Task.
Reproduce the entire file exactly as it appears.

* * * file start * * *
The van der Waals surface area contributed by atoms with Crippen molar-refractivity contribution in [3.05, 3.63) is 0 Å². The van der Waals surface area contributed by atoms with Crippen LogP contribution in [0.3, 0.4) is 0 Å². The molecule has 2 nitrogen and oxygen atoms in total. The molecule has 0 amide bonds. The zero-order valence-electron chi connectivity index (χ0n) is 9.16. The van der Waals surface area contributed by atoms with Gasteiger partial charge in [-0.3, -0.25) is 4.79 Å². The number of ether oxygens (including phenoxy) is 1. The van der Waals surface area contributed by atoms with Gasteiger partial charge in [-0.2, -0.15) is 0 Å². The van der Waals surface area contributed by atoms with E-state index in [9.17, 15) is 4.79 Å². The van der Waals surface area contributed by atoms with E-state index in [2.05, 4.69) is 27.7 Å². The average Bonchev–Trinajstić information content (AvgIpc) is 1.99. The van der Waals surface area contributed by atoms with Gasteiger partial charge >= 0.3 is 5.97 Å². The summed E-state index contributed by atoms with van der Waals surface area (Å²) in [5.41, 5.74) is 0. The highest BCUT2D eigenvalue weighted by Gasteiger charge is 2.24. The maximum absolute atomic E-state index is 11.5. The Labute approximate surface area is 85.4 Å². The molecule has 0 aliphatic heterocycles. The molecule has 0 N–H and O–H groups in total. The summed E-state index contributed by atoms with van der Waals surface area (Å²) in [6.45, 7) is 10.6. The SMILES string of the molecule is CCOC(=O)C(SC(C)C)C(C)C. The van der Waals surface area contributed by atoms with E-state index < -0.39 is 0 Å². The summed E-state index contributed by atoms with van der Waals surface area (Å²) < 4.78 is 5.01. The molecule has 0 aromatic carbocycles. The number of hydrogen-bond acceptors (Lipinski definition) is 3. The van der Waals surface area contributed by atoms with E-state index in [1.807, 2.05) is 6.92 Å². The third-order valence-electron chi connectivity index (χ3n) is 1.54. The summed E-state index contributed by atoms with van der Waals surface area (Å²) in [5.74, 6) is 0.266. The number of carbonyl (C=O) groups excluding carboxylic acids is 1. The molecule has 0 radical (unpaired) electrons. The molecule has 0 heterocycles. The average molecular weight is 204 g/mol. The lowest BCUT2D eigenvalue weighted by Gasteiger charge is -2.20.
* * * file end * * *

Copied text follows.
The van der Waals surface area contributed by atoms with Crippen molar-refractivity contribution in [3.05, 3.63) is 0 Å². The van der Waals surface area contributed by atoms with Crippen LogP contribution in [0.3, 0.4) is 0 Å². The molecule has 2 nitrogen and oxygen atoms in total. The molecule has 0 amide bonds. The zero-order valence-electron chi connectivity index (χ0n) is 9.16. The van der Waals surface area contributed by atoms with Gasteiger partial charge in [-0.3, -0.25) is 4.79 Å². The number of ether oxygens (including phenoxy) is 1. The van der Waals surface area contributed by atoms with Gasteiger partial charge in [-0.2, -0.15) is 0 Å². The van der Waals surface area contributed by atoms with E-state index in [9.17, 15) is 4.79 Å². The van der Waals surface area contributed by atoms with E-state index in [2.05, 4.69) is 27.7 Å². The average Bonchev–Trinajstić information content (AvgIpc) is 1.99. The van der Waals surface area contributed by atoms with Gasteiger partial charge >= 0.3 is 5.97 Å². The summed E-state index contributed by atoms with van der Waals surface area (Å²) in [5.41, 5.74) is 0. The highest BCUT2D eigenvalue weighted by Gasteiger charge is 2.24. The maximum absolute atomic E-state index is 11.5. The Labute approximate surface area is 85.4 Å². The molecule has 0 aliphatic heterocycles. The molecule has 0 N–H and O–H groups in total. The summed E-state index contributed by atoms with van der Waals surface area (Å²) in [6.45, 7) is 10.6. The SMILES string of the molecule is CCOC(=O)C(SC(C)C)C(C)C. The van der Waals surface area contributed by atoms with E-state index < -0.39 is 0 Å². The summed E-state index contributed by atoms with van der Waals surface area (Å²) < 4.78 is 5.01. The molecule has 0 aromatic carbocycles. The number of hydrogen-bond acceptors (Lipinski definition) is 3. The van der Waals surface area contributed by atoms with E-state index in [1.807, 2.05) is 6.92 Å². The third-order valence-electron chi connectivity index (χ3n) is 1.54. The summed E-state index contributed by atoms with van der Waals surface area (Å²) in [5.74, 6) is 0.266. The number of carbonyl (C=O) groups excluding carboxylic acids is 1. The molecule has 0 radical (unpaired) electrons. The molecule has 0 heterocycles. The average molecular weight is 204 g/mol. The lowest BCUT2D eigenvalue weighted by Gasteiger charge is -2.20.